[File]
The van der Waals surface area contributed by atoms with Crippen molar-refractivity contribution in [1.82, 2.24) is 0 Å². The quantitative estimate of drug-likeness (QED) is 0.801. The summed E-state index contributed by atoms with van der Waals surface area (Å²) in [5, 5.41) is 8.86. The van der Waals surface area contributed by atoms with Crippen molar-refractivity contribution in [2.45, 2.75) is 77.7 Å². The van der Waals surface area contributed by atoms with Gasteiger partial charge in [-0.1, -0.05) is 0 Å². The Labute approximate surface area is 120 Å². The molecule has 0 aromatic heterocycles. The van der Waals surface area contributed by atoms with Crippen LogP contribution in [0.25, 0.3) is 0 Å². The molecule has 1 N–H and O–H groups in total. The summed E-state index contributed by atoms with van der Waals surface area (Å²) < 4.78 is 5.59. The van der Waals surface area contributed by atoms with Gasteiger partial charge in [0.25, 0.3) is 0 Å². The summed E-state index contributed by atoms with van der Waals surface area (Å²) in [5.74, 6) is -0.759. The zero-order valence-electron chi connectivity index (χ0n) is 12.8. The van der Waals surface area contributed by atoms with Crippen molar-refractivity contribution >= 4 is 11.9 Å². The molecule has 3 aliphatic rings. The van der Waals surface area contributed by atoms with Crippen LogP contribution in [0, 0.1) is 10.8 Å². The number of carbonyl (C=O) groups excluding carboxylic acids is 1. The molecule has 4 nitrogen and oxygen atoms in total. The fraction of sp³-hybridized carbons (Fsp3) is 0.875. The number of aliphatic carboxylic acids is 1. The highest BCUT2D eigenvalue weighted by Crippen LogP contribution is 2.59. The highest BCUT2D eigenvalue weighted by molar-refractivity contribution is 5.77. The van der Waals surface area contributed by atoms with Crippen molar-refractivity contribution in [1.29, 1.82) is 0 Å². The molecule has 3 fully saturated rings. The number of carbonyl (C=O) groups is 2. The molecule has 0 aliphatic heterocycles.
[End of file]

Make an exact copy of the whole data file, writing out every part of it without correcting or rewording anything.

The van der Waals surface area contributed by atoms with Crippen molar-refractivity contribution in [1.82, 2.24) is 0 Å². The quantitative estimate of drug-likeness (QED) is 0.801. The summed E-state index contributed by atoms with van der Waals surface area (Å²) in [5, 5.41) is 8.86. The van der Waals surface area contributed by atoms with Crippen molar-refractivity contribution in [2.45, 2.75) is 77.7 Å². The van der Waals surface area contributed by atoms with Gasteiger partial charge in [-0.1, -0.05) is 0 Å². The Labute approximate surface area is 120 Å². The molecule has 0 aromatic heterocycles. The van der Waals surface area contributed by atoms with Crippen LogP contribution in [0.25, 0.3) is 0 Å². The molecule has 1 N–H and O–H groups in total. The summed E-state index contributed by atoms with van der Waals surface area (Å²) < 4.78 is 5.59. The van der Waals surface area contributed by atoms with Gasteiger partial charge in [0.25, 0.3) is 0 Å². The summed E-state index contributed by atoms with van der Waals surface area (Å²) in [5.74, 6) is -0.759. The zero-order valence-electron chi connectivity index (χ0n) is 12.8. The van der Waals surface area contributed by atoms with Crippen molar-refractivity contribution >= 4 is 11.9 Å². The molecule has 3 aliphatic rings. The van der Waals surface area contributed by atoms with Crippen LogP contribution in [0, 0.1) is 10.8 Å². The number of carbonyl (C=O) groups excluding carboxylic acids is 1. The molecule has 4 nitrogen and oxygen atoms in total. The fraction of sp³-hybridized carbons (Fsp3) is 0.875. The number of aliphatic carboxylic acids is 1. The highest BCUT2D eigenvalue weighted by Crippen LogP contribution is 2.59. The highest BCUT2D eigenvalue weighted by molar-refractivity contribution is 5.77. The van der Waals surface area contributed by atoms with Crippen molar-refractivity contribution in [1.29, 1.82) is 0 Å². The molecule has 3 fully saturated rings. The number of carbonyl (C=O) groups is 2. The molecule has 0 aliphatic heterocycles.